Legislature(2019 - 2020)ADAMS 519
03/04/2020 09:00 AM FINANCE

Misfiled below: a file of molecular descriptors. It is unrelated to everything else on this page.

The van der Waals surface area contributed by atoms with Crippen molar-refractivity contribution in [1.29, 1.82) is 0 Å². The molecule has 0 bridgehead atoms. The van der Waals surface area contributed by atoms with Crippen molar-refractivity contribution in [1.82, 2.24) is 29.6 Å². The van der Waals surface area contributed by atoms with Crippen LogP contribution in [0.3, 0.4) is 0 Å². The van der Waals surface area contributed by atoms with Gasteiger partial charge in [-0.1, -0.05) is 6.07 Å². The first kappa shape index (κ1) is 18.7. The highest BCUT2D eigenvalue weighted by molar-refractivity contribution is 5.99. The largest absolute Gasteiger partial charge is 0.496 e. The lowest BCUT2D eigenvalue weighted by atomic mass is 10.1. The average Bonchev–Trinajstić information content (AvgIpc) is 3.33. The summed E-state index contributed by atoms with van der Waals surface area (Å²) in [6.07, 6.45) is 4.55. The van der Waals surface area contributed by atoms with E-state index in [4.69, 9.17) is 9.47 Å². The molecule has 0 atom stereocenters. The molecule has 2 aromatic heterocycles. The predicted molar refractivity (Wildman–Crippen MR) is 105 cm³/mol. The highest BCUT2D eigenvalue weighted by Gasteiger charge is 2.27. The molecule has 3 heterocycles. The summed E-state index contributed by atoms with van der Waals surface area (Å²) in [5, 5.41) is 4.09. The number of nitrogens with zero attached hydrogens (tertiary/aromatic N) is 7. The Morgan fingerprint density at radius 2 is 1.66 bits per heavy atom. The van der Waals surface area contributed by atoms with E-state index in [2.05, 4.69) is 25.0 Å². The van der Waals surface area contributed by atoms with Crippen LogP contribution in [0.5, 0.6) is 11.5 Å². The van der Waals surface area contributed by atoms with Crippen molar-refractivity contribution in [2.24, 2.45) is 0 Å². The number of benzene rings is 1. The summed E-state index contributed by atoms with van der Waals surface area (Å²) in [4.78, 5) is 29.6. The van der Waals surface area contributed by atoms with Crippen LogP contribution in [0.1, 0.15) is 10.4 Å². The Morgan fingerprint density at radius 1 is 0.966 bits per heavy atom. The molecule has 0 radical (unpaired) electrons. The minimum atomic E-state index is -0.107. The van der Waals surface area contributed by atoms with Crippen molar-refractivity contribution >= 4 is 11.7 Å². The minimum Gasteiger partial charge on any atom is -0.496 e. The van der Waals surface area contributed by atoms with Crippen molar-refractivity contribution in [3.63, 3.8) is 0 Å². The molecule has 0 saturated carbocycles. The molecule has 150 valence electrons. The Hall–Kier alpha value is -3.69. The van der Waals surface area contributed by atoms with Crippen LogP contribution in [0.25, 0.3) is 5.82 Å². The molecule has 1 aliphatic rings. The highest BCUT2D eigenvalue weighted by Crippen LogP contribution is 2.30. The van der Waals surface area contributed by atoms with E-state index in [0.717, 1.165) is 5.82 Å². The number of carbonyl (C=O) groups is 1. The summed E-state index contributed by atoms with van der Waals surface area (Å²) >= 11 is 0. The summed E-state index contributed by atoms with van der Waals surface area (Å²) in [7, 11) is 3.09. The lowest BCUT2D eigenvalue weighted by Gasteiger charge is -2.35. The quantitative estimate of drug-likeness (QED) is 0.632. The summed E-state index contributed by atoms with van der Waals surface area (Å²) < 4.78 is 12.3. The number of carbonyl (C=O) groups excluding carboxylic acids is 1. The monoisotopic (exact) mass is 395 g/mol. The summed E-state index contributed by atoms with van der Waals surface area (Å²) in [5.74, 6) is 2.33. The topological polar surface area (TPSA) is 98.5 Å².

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HOUSE FINANCE COMMITTEE March 4, 2020 9:04 a.m. 9:04:14 AM CALL TO ORDER Co-Chair Johnston called the House Finance Committee meeting to order at 9:04 a.m. MEMBERS PRESENT Representative Neal Foster, Co-Chair Representative Jennifer Johnston, Co-Chair Representative Dan Ortiz, Vice-Chair Representative Ben Carpenter Representative Andy Josephson Representative Gary Knopp Representative Bart LeBon Representative Kelly Merrick Representative Colleen Sullivan-Leonard Representative Cathy Tilton Representative Adam Wool MEMBERS ABSENT None ALSO PRESENT Josiah Nash, Intern, Representative Johnathan Kreiss- Tomkins; Representative Jonathan Kreiss-Tompkins, Bill Sponsor; Megan Wallace, Director, Legislative Legal Services, Alaska State Legislature. SUMMARY HJR 15 CONST. AM: VOTES NEEDED FOR VETO OVERRIDE HJR was HEARD and HELD in committee for further consideration. Co-Chair Johnston reviewed the meeting agenda. HOUSE JOINT RESOLUTION NO. 15 Proposing an amendment to the Constitution of the State of Alaska relating to actions upon veto. 9:05:16 AM JOSIAH NASH, INTERN, REPRESENTATIVE JOHNATHAN KREISS- TOMKINS, presented the bill with a prepared statement. He noted that the bill had first been introduced by Representative Johnathan Kreiss-Tomkins the previous April. This constitutional amendment would lower the veto override threshold for appropriation bills from three- fourths of legislators (45 votes) to two-thirds of legislators (30 votes). Currently vetoes on non- appropriation bills in Alaska require two-thirds of legislators to be overridden. HJR 15 creates a uniform veto override vote threshold for appropriation and non-appropriation bills. Alaska's threshold is disproportionate to every other state in the union, including territories. Alaska is the only state with a three-fourths override veto threshold, every other state has a two-thirds, three-fifths, or simple majority vote threshold. Mr. Nash pointed to a slide titled "Veto Override Thresholds in the U.S." (copy on file) and highlighted that 38 states had a two-thirds threshold, 6 states had a three- fifths threshold, and 5 had a simple majority threshold. He directed attention to the red dot representing Alaska in the upper left corner of the slide and noted it was the only state with a high three-quarter vote threshold. 9:07:12 AM REPRESENTATIVE JONATHAN KREISS-TOMPKINS, BILL SPONSOR, elaborated on the introduction. He clarified that the bill had been introduced prior to any veto actions made by the governor the previous session. He clarified that the bill had not originated as a "call and response kind of thing." He recognized that he had anticipated some of the things that had come down the pike. He believed it was fairly clear when thinking about the balance of powers that Alaska was anomalous from the rest of the nation, which he did not believe made sense. He added that having asymmetric veto override thresholds - a two-thirds threshold for policy bills and a three-quarter threshold for appropriations and revenue bills - created legal ambiguity because it was necessary to define what constituted a policy bill versus an appropriation or revenue bill. Representative Kreiss-Tomkins elaborated it had come home to roost in the 1990s under Governor Tony Knowles and a legislature that was by in large at lager heads with the governor. The legislature had sought to override the governor on a veto and could only reach the two-thirds threshold. He elaborated that Governor Knowles had asserted that the legislation being vetoed was an appropriation bill and would have a higher veto threshold, while the legislature asserted it was policy legislation with a lower threshold. The issue had ultimately gone to the Alaska Supreme Court. He explained that a non-uniform threshold was messier and resulted in issues around definitions. He detailed that a uniform threshold resulted in a cleaner constitution and veto override process. 9:09:34 AM Co-Chair Foster asked if the bill sponsor had done any research to see what the framers of the state constitution had in mind. He highlighted that by the time Alaska's constitution went into effect all other states except Hawaii had theirs in place. He thought it seemed like Alaska's constitutional framers would have looked to the other states. He wondered why the framers chose three- quarter threshold. Representative Kreiss-Tompkins replied that he had reviewed the minutes from the constitutional convention and there had been two schools of thought on the issue. He detailed that the school of thought that prevailed resulting in the three-quarters override threshold asserted the desire for the executive to be as strong as possible in Alaska. He believed it was the same guiding principle that had led to having all constitutional officers appointed by the governor including the attorney general and various commissioners, which was different than many, albeit not all, other states. Representative Kreiss-Tomkins continued that in terms of the three-quarter override threshold, the opposing school of thought in the constitutional convention had argued that it was such a high threshold that the governor effectively had unilateral power to veto and never be overridden. He elaborated that effectively, one-quarter of legislators representing one-quarter of Alaskans would have power over three-quarters of legislators and Alaskans. He referenced the green dots on the slide representing states with a simple majority override threshold and did not believe that threshold level made a lot of sense. He noted the states with a simple majority threshold were all southern states and he did not know the thinking behind the decision. He reasoned that having the threshold too far in the opposite direction did not make a lot of sense either. Representative Kreiss-Tomkins stated it was pretty clear with over a half century of legislative/executive branch interaction that the school of thought that suggested the governor basically had unilateral veto power and that the three-quarters override threshold was effectively unattainable, had more or less been proven accurate. He highlighted that the number of attempts to override vetoes in Alaska history was scarce and he believed the number of successful overrides could be counted on one hand. He would double check on the actual count over the past century. Co-Chair Foster looked at a handout showing the vote required to override a veto of selected types of bills ["Table 98-6.22" published by the National Conference of State Legislatures (copy on file)]. As an example, he highlighted that Arizona required a three-quarter vote for an emergency bill and revenue (tax) bills. He thought it appeared that may be the only three-quarter vote required on other things. He was interested in the rationale in the other examples where a three-quarter threshold was required. He wondered if there were other actions that were not included on the handout. 9:13:11 AM Representative Kreiss-Tomkins deferred the question to Legislative Legal Services. MEGAN WALLACE, DIRECTOR, LEGISLATIVE LEGAL SERVICES, ALASKA STATE LEGISLATURE, asked Co-Chair Foster to repeat the question. Co-Chair Foster explained that he was thinking about where a three-quarter vote was required, whether it was for an override or any other actions by states. He asked if there was a theme that led states to set a bar at a certain level. He used Arizona as an example where a three-quarter vote was required for an emergency bill or tax bill. Representative Kreiss-Tompkins noted he had misunderstood and there was no need to call Ms. Wallace forward for the question. He did not know if there was a theme of the other examples of the three quarter threshold, but he would follow up. Representative Carpenter asked what the outcome had been in the former Governor Knowles case mentioned by Representative Kreiss-Tomkins. Representative Kreiss-Tompkins recalled that the legislature had prevailed in the litigation in the 1990s. He explained the issue had involved the legislature giving land to the University for its land grant. He detailed that Governor Knowles had asserted that giving land to the University constituted an appropriation and he vetoed the action. The legislature had sought to override - it had the two-thirds threshold but could not reach the three-quarter threshold. The legislature had litigated and had prevailed. 9:15:46 AM Representative Carpenter asked if Representative Kreiss- Tompkins had seen any evidence showing that Alaskans wanted to move away from a three-quarter vote threshold or a strong governor. Representative Kreiss-Tompkins answered that he assumed people had varying views. He elaborated that the legislation almost inevitably had to be colored through recent history. He believed there had been significant consternation upon discovery that the override threshold was high and unattainable in the past year. He explained that even if the threshold was two-thirds, which was the most common in most of the country and what Alaska's constitution provided for with policy bills, the veto override vote in January would have failed because it did not meet the two-thirds threshold. He noted there was active legislation in both bodies [of the legislature] about the election of the attorney general instead of appointment of the attorney general. He believed a strong executive made sense albeit within reason. He thought the three-quarter threshold was a bit beyond reason in terms of practicality. Representative Carpenter remarked that he had not heard anything about reducing the power of the governor or adjusting the three-quarter vote prior to the past year. He wondered if there was feedback or data indicating a desire by Alaskans to entertain a move that could impact the state's government for the foreseeable future. 9:18:08 AM Representative Kreiss-Tompkins believed most Alaskans and most legislators had probably been unaware of the three- quarter veto override threshold for appropriations. He reasoned that the topic did not come up unless the situation presented itself. He noted that most Alaskans he had spoken to the previous session had not been aware of the three-quarter threshold. He believed the same may be true for people in the legislature. He never had cause to be familiar with the specific part of the constitution in his first seven years with the legislature. He stated it was hard to say whether the public supported a change, but the issue would go to a vote of the people to decide. Representative LeBon remarked that the discussion was interesting because there was a historical perspective involved. By his reading of the debate in the mid-1950s when the Alaska territory crafted its state constitution, there had been a political influence from Congress for Alaska to have a strong governor and a high veto threshold. The view had been that Alaska did not have the resources to support itself. The fear was the state's spending would get out of control quickly and the state needed an adult in the room to keep spending down. He believed it was the reason Alaska was the only state with the three-quarter vote threshold. He considered whether the three-quarter threshold was still needed. He noted the issue would be decided by a vote of the people if the legislation passed the legislature. He explained that the existing framework had been used to entice Congress to vote in favor of statehood. The framers of the constitution had felt that putting the language in the constitution would help with the vote. Representative Wool noted that there were three options used by other states and Alaska was the only state with a three-quarter override. He had not been aware that Alaska was the only state with a three-quarter override. He recognized that Alaska was one of the newest states other than Hawaii and Hawaii had a two-thirds threshold across the board. He highlighted the states with a three-fifths threshold and noted that with the exception of two states, all had a three-fifths veto threshold across the board. He highlighted that Rhode Island had a three-fifths threshold with everything except an appropriation bill, which had a two-thirds threshold. Additionally, Ohio had a three-fifths threshold for everything but an emergency bill. He observed that HJR 15 would make Alaska's threshold two-thirds across the board, which would be uniform with other states that selected one threshold. He asked if the sponsor had considered a three-fifths threshold. 9:22:13 AM Representative Kreiss-Tompkins replied that he had not considered the idea because the state's policy override threshold was two-thirds and it seemed reasonable to tether to the state's constitutional precedent. He was not overtly opposed to the idea and would defer to the will of the committee and legislature. He returned to a question by Representative Carpenter and relayed that he believed in a strong executive within reason, whether he agreed or disagreed with the executive. He believed three-quarters was a bit too much. He noted that the three-fifths gave him a bit of hesitation for that same reason. The primary reason he had selected two-thirds was because it was already included in the constitution. He thought that if asked, prior to the past year, people broadly would have thought the veto threshold was two-thirds. Representative Kreiss-Tomkins referenced Representative LeBon's comment and highlighted that one of the pieces that gave him pause about the three-quarter threshold was the ability for a veto pen to make policy through appropriation veto. He elaborated that if there was a governor with strong perspectives on a particular issue it would require a supermajority to override the veto. For example, if there was a governor strongly opposed to mining, the governor could line item veto funding for the Department of Natural Resources, Division of Mining, Land, and Water and effectively put a stop to mining in Alaska. Similarly, if someone thought that the notion of the municipal share of commercial fish tax was a bad idea, it could be ended with an appropriation veto. He believed that keeping in mind the policy ramifications or the policy making power that existed through appropriation veto was great. He explained that the additional context was the impetus of the legislation. 9:25:13 AM Co-Chair Foster returned to his earlier question about what other states may use the three-quarter vote for. He was reminded of a vote the House had taken the previous day related to taking funds from the Constitutional Budget Reserve (CBR). He detailed that any time the legislature wanted to draw from the CBR (including deficit filling language, drawing from the CBR, and doing the reverse sweep), a three-quarter vote was required. Representative Kreiss-Tompkins remarked that it was a good point. Having been on both sides of CBR votes, he was not averse to the CBR threshold being three-quarters. He shared that the concept he kept in mind when thinking about the veto override threshold versus the supermajority vote required to draw from the CBR was that hopefully the CBR was not fully required to maintain the status quo. Instead of using the CBR to maintain the status quo, a small amount could be taken from the fund to cover any final extra gap in the budget. The hope was, the funds would not need to be taken from the CBR at all; however, recent history had proven otherwise. He viewed the budget that had initially been presented to the governor as the status quo or default. He thought that requiring a three-quarters vote to sustain the default seemed extraordinary. Whereas, if the legislature was looking to use funds from savings, which should not be habitually relied upon, a more extraordinary or exceptional threshold may be warranted. 9:27:43 AM Representative Josephson shared that he had looked at the simple majority states and many had been slave holding states. For example, before the Civil War there had been the nullification crisis in the 1830s when John Calhoun told President Jackson that South Carolina would not comply with the federal law, which had almost led to war. He elucidated that those votes were explained by the fear of a strong executive. He pointed out that the southern states were also more reluctant to join the union in 1789 because of fear of a strong presidency. Co-Chair Johnston asked Mr. Nash to provide a sectional of the bill. Mr. Nash reviewed the sectional analysis (copy on file): Section 1: This section changes the veto override threshold for appropriations bills from three-fourths of the membership of the legislature to two-thirds. Section 2: The section places the amendment on the ballot in the next general election. HJR 15 was HEARD and HELD in committee for further consideration. Co-Chair Johnston reviewed the schedule for the afternoon meeting. ADJOURNMENT 9:30:14 AM The meeting was adjourned at 9:30 a.m.